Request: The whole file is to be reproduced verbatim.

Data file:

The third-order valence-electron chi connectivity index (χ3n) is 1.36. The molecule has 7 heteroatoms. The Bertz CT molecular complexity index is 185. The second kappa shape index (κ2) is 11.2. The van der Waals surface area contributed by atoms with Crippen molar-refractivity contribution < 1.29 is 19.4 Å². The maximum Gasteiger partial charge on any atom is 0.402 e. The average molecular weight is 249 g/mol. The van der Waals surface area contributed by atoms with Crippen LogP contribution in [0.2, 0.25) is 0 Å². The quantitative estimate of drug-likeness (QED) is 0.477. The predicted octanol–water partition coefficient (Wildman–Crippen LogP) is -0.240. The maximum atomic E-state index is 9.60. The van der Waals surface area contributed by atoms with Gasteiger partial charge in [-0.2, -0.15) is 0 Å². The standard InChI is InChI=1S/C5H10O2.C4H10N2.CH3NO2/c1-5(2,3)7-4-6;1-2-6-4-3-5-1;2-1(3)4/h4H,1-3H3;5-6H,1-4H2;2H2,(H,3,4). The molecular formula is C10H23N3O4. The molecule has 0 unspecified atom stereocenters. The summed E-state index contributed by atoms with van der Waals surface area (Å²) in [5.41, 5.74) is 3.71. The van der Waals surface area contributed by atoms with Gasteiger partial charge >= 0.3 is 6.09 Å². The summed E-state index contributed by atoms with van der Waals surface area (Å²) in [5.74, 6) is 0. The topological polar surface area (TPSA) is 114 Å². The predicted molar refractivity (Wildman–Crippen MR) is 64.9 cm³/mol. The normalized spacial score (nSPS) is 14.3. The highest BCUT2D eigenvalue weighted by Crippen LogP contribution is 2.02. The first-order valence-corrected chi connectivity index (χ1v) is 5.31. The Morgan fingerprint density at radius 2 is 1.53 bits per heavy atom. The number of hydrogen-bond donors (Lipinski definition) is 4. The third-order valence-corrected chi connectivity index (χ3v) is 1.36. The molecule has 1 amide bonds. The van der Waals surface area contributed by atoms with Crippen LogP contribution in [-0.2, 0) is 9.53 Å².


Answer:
The third-order valence-electron chi connectivity index (χ3n) is 1.36. The molecule has 7 heteroatoms. The Bertz CT molecular complexity index is 185. The second kappa shape index (κ2) is 11.2. The van der Waals surface area contributed by atoms with Crippen molar-refractivity contribution < 1.29 is 19.4 Å². The maximum Gasteiger partial charge on any atom is 0.402 e. The average molecular weight is 249 g/mol. The van der Waals surface area contributed by atoms with Crippen LogP contribution in [0.2, 0.25) is 0 Å². The quantitative estimate of drug-likeness (QED) is 0.477. The predicted octanol–water partition coefficient (Wildman–Crippen LogP) is -0.240. The maximum atomic E-state index is 9.60. The van der Waals surface area contributed by atoms with Gasteiger partial charge in [-0.2, -0.15) is 0 Å². The standard InChI is InChI=1S/C5H10O2.C4H10N2.CH3NO2/c1-5(2,3)7-4-6;1-2-6-4-3-5-1;2-1(3)4/h4H,1-3H3;5-6H,1-4H2;2H2,(H,3,4). The molecular formula is C10H23N3O4. The molecule has 0 unspecified atom stereocenters. The summed E-state index contributed by atoms with van der Waals surface area (Å²) in [5.41, 5.74) is 3.71. The van der Waals surface area contributed by atoms with Gasteiger partial charge >= 0.3 is 6.09 Å². The summed E-state index contributed by atoms with van der Waals surface area (Å²) in [5.74, 6) is 0. The topological polar surface area (TPSA) is 114 Å². The predicted molar refractivity (Wildman–Crippen MR) is 64.9 cm³/mol. The normalized spacial score (nSPS) is 14.3. The highest BCUT2D eigenvalue weighted by Crippen LogP contribution is 2.02. The first-order valence-corrected chi connectivity index (χ1v) is 5.31. The Morgan fingerprint density at radius 2 is 1.53 bits per heavy atom. The number of hydrogen-bond donors (Lipinski definition) is 4. The third-order valence-corrected chi connectivity index (χ3v) is 1.36. The molecule has 1 amide bonds. The van der Waals surface area contributed by atoms with Crippen LogP contribution in [-0.2, 0) is 9.53 Å².